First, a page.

So, for all of us who blog, we need to start making sure our perspective is accurate. It simply is not likely, on any given day, that a human being with all the problems we already have, would rather spend 20 minutes ingesting some bad news about abused kids, rather than totally avoiding it and thinking about the fact that Rover can roll over. The one is simply much more stressful than the other. So none of us should discount one bit of our efforts writing based on simple numbers alone, but on the whole picture.
Many, many times I have read posts written by bloggers who are very disappointed in how slow their blog has progressed, in comparison to some others. Now it is easy for me to see that most are likely missing out on some part of the value in their work because they follow the popular way of measurement which typically is “How many followers you got?” That usually leads to depression. What if, just for one day, the question went like this, “Hey, what percent of the viewers of your posts actually care enough about them to “like” them or comment?” A much different way of thinking is born. And I am willing to bet that the question could be asked in many more ways that I have not even thought of.
But we as bloggers are followers in that sense. We want what the writer over there has. Yet truly we have no idea, unless he makes us privy to his stats, just how important those 26,000 followers were this month, because he never bothers to look past that and dig into the statistics that WordPress provides. Such as, how many of those people even took time to click “like” out of 26,000? Remember, this is not an “either or” scenario. I am discussing meaning that one type of stat is more important than another. Heck, do you think if tomorrow I found out a way to add-on 5000 followers to my crew, that I would not be running to do it? Of course I would. I want that, too.
We need to stop trying to fit our blogs into ‘cookie cutter’ molds that all line up a certain way. I will close by sharing something that happened my second year of blogging. It was a lonely time. I think I was paying family members 5 bucks to comment on a post just to get some action…lol – it was awfully depressing for me. And then I got an email from a lady out of this country. She was suicidal and an addict who had decided to take her life and truly also believed God was waiting to escort her to hell for being an addict in the first place. Rough, rough situation. Even with 20 years under my belt in social work and counseling, i could not prepare for that. Fortunately I did not have to come up with any miraculous words from my therapy book. You see after she told me in the email, from another country, she had decided to take her life, there was a “but”..”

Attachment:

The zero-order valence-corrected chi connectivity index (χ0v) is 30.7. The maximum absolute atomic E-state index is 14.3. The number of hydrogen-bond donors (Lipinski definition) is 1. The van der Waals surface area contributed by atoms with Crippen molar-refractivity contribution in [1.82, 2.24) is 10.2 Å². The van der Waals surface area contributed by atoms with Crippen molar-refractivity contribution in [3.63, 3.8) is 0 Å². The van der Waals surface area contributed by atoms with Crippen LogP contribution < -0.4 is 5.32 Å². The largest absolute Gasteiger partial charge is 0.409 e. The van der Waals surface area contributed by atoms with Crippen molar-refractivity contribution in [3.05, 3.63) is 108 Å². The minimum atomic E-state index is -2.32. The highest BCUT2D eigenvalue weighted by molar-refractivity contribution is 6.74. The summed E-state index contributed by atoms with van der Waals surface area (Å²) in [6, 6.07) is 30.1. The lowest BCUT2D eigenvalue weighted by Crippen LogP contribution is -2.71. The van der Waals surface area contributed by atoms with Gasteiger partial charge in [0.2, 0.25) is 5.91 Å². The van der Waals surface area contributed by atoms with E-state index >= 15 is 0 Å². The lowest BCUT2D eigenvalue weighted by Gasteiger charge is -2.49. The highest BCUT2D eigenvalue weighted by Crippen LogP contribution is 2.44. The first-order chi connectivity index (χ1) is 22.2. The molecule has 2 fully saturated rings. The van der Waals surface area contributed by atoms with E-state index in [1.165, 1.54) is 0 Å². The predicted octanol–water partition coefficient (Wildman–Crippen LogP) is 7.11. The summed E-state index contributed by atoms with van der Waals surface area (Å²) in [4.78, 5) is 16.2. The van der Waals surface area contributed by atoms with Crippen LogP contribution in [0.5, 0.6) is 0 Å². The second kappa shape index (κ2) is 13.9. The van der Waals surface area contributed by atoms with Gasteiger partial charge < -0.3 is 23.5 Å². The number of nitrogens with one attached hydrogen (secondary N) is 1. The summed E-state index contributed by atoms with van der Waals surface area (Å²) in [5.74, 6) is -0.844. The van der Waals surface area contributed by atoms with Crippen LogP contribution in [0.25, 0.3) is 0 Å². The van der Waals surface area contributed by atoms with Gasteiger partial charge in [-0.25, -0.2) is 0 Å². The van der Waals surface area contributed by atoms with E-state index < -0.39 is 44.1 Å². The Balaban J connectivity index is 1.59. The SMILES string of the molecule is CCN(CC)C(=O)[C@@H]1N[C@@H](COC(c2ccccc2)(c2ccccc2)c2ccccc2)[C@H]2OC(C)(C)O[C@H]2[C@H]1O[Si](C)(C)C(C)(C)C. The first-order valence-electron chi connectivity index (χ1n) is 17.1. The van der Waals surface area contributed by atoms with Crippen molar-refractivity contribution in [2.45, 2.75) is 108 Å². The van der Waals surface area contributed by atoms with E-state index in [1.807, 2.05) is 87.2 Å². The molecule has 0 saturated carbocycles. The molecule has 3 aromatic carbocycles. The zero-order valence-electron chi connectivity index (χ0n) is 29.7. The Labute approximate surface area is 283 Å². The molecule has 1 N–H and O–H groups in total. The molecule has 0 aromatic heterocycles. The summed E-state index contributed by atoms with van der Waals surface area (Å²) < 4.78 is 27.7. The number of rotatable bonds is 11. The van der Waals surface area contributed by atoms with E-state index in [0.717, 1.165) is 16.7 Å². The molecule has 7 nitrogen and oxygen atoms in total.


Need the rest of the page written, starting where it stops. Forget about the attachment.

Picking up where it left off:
She said “But then I read your post on faith and addiction and how you were where I was and how God never left you and you made it out, so I decided to keep on trying.” I think it was her and maybe a friend I had asked to read that post on that day. I only had a few dozen followers or a 100 whatever. Not many reading much of anything. But I will tell you that after that night, I knew that if nobody ever read one word of my writing again in history, those two years of dark and slow blog growth were well worth all of it and then some.
Never, ever question how your work, your efforts, are paying dividends. Hey, the facts are, folks, that some people get paid in the form of thousands of new followers pouring into their site each month, or maybe constant re-blogs and praise on almost everything they put on paper. It could be something they are not even aware of like in my situation with the suicidal lady. Be assured that what you are doing is not in vain. The cards have a way of landing a different way all the time and we do not always get to see how. If we are fortunate, we get a glimpse at some point. Even if you do not, never ever stop putting on paper what your heart is screaming to your brain all the time. There is a reason.
Stay with your first love. Don’t worry about the next guy. I can tell you from experience that you may never know the value of your work on this earth. But from experience let me also be the one to tell you it matters, to someone. Sometimes it matters a whole lot!